FO Log: Stonethwaite Sweater (2018 FO-04)
Whoa. When I looked at the date of my last blog post, I realized I haven’t written anything here for over two months - that did most definitely not go as planned!
Very eloquent beginning of the post. But, look! A new sweater! (I actually made two, but the second one will have to wait for another post.)
A very long time ago - some time at the beginning of the year - I was approached by the lovely Clare Mountain, Brand Manager at The Fibre Co., who asked if I’d be interested in participating in their first beta knitting program for a new yarn and a new collection. The deal behind the beta knitting program was that I’d get first dibs on and a project quantity of their new yarn base Lore in exchange for beta / test knitting a pattern from their release collection and a bit of a shoutout on the Social Medias about it.
As I love the work The Fibre Co. does - their yarns are gorgeous and their business ethos is just in line with my own values - I was very glad to say yes. I got to send in a few preferences both in terms of yarn color and pattern, and got assigned the beautiful Stonethwaite Sweater by Linda Marveng in the colorway “Calm”. Off we went, the yarn and I, to knit the sweater to end all cable sweaters!
Now, before we talk about the sweater, I want to spend a bit of time gushing, drooling with you over the yarn. Lore, the new yarn base we were testing, is a DK-weight yarn that’s made out of 100% lambswool of the English Romney sheep. It’s woollen spun, and I’m assuming that most of the colors have been dyed on a slightly grey base as they have the wonderful depth to them that you only get when you’re not dyeing over white.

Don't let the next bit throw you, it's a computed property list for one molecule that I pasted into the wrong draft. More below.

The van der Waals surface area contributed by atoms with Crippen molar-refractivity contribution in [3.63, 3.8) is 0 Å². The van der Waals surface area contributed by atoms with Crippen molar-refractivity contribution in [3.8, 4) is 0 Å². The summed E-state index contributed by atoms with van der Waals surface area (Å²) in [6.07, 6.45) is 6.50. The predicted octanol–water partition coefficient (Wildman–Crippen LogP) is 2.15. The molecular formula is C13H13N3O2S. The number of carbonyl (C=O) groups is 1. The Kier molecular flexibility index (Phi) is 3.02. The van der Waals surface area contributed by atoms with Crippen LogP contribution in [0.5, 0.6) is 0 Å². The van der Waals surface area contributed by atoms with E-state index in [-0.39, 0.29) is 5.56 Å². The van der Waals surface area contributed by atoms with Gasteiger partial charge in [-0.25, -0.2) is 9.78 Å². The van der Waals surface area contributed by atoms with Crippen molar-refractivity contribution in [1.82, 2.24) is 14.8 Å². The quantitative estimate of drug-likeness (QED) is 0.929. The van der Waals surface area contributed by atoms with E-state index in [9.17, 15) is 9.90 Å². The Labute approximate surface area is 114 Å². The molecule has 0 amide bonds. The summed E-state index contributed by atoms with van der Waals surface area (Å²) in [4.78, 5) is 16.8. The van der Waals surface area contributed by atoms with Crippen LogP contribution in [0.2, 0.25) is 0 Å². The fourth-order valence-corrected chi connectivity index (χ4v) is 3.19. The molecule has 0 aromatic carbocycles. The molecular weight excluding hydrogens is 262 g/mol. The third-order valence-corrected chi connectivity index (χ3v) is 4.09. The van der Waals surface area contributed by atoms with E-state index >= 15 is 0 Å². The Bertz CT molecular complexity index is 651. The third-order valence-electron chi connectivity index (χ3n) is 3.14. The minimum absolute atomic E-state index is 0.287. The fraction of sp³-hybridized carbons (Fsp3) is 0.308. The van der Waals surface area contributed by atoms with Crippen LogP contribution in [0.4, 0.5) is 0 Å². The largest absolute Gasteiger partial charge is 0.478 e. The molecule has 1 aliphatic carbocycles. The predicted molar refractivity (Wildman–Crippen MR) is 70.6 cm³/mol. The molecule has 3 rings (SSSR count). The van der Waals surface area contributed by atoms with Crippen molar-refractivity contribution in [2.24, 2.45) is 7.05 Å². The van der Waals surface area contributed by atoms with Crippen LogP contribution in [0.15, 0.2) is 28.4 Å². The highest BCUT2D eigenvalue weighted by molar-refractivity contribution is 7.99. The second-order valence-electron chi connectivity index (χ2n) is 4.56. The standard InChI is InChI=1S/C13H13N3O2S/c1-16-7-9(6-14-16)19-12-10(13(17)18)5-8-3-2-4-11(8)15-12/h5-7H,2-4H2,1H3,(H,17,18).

I know I say this every time I discover a new yarn, but oh man, was this GOOD. I loved every single stitch, and I loved how it bloomed after blocking, and I loved the little flecks of deeper blue in the lighter blue that calm had, and whoa, that yarn is just glorious.
Let me try and phrase it a bit more eloquently: The yarn itself is bouncy and sheepy, in just the right way, i.e. it’s not too rustic when knitting with it (think softer than Lopi), but definitely feels like a natural product. (As opposed to superwash, which just feels like plastic. Which happens because it is plastic.)
My stitches came out slightly uneven, but blocking a woollen-spun yarn is a magical thing, so the finished fabric is smooooooth. The fibers tangle in the best way possible, making the sweater warm yet light, and, well, it’s just a really, really good yarn. I very, very highly recommend getting your hands on some for a sweater.
Stonethwaite is a very classic, super-cabled sweater. It’s knit in pieces, seamed and then you finish up the neckline. I actually really liked this way of construction - it’s been a minute since I knit a sweater in pieces - because it allowed me to carry it with me everywhere and despite the cable panel looking like something you’d break your neck over, it’s actually really easy to memorize!
I loved knitting this, I seriously did. It was potato-chip-y, meaning I just wanted to get to the next cable, and the next, and the next and all of a sudden it was 10 cm later and I didn’t know where the time went. I loved seaming it and seeing how I could make it come together, and the minimal amount of finishing is something I really like in a pattern. Nothing worse than thinking you’re done and then you have 10 cm of neckline ribbing and three different bind offs left, right?
The thing is: I don’t love the finished object. I had the slight suspicion when I selected it for my preference list that it might look a bit frumpy on me, but I loved the cable panels and also thought that this might be a sweater other beta knitters might shy away from because of the cables, and so I took the plunge. Don’t get me wrong, I’m still happy I made it, I’m just not sure how much wear I’ll get out of it.
Here’s why: I just don’t feel great in it. It makes me look broad in the shoulders and in the waist and somehow takes away all the natural shaping of my body (and I do have boobs and a waist and a hip, so that says a lot). I am working very actively on my body positivity, so technically, that doesn’t bother me that much - but I want to wear clothes that I feel amazing in, and I just don’t in this.
I’ll still wear it over the winter and see how I feel in it, and if I haven’t come to love it by spring, I’ll probably unravel it and cast on a plain jumper in the yarn because it is too good to be sitting on the shelf.
I would still recommend the pattern, just make sure that you think you’re going to love the finished object. It is really fun to knit, and I imagine a beautiful addition to a wardrobe where it fits in perfectly!